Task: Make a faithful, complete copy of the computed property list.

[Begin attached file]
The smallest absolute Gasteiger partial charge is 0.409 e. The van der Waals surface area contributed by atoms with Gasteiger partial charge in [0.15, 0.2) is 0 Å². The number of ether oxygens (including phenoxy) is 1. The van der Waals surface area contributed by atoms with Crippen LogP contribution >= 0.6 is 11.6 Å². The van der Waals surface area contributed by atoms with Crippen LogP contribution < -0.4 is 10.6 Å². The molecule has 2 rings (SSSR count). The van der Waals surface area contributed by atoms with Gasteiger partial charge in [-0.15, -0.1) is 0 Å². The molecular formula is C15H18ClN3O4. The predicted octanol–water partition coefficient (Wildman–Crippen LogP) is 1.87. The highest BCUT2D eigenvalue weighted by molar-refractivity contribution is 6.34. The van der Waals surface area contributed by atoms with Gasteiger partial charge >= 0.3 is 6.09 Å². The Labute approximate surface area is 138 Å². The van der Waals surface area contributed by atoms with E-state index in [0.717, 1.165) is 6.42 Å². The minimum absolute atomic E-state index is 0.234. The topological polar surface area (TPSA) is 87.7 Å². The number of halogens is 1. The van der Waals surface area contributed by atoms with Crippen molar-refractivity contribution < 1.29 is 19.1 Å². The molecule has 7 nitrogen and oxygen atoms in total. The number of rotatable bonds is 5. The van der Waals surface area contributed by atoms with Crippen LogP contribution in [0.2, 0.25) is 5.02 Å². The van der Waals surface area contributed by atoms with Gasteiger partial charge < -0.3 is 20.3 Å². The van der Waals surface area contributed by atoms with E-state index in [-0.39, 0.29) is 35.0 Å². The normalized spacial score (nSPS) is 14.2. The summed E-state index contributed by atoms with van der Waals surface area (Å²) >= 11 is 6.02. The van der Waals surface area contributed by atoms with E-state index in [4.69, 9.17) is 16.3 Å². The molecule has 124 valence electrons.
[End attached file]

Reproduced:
The smallest absolute Gasteiger partial charge is 0.409 e. The van der Waals surface area contributed by atoms with Gasteiger partial charge in [0.15, 0.2) is 0 Å². The number of ether oxygens (including phenoxy) is 1. The van der Waals surface area contributed by atoms with Crippen LogP contribution >= 0.6 is 11.6 Å². The van der Waals surface area contributed by atoms with Crippen LogP contribution < -0.4 is 10.6 Å². The molecule has 2 rings (SSSR count). The van der Waals surface area contributed by atoms with Gasteiger partial charge in [-0.15, -0.1) is 0 Å². The molecular formula is C15H18ClN3O4. The predicted octanol–water partition coefficient (Wildman–Crippen LogP) is 1.87. The highest BCUT2D eigenvalue weighted by molar-refractivity contribution is 6.34. The van der Waals surface area contributed by atoms with Gasteiger partial charge >= 0.3 is 6.09 Å². The Labute approximate surface area is 138 Å². The van der Waals surface area contributed by atoms with E-state index in [0.717, 1.165) is 6.42 Å². The minimum absolute atomic E-state index is 0.234. The topological polar surface area (TPSA) is 87.7 Å². The number of halogens is 1. The van der Waals surface area contributed by atoms with Crippen molar-refractivity contribution < 1.29 is 19.1 Å². The molecule has 7 nitrogen and oxygen atoms in total. The number of rotatable bonds is 5. The van der Waals surface area contributed by atoms with Crippen LogP contribution in [0.2, 0.25) is 5.02 Å². The van der Waals surface area contributed by atoms with Gasteiger partial charge < -0.3 is 20.3 Å². The van der Waals surface area contributed by atoms with E-state index in [-0.39, 0.29) is 35.0 Å². The normalized spacial score (nSPS) is 14.2. The summed E-state index contributed by atoms with van der Waals surface area (Å²) >= 11 is 6.02. The van der Waals surface area contributed by atoms with E-state index in [4.69, 9.17) is 16.3 Å². The molecule has 124 valence electrons.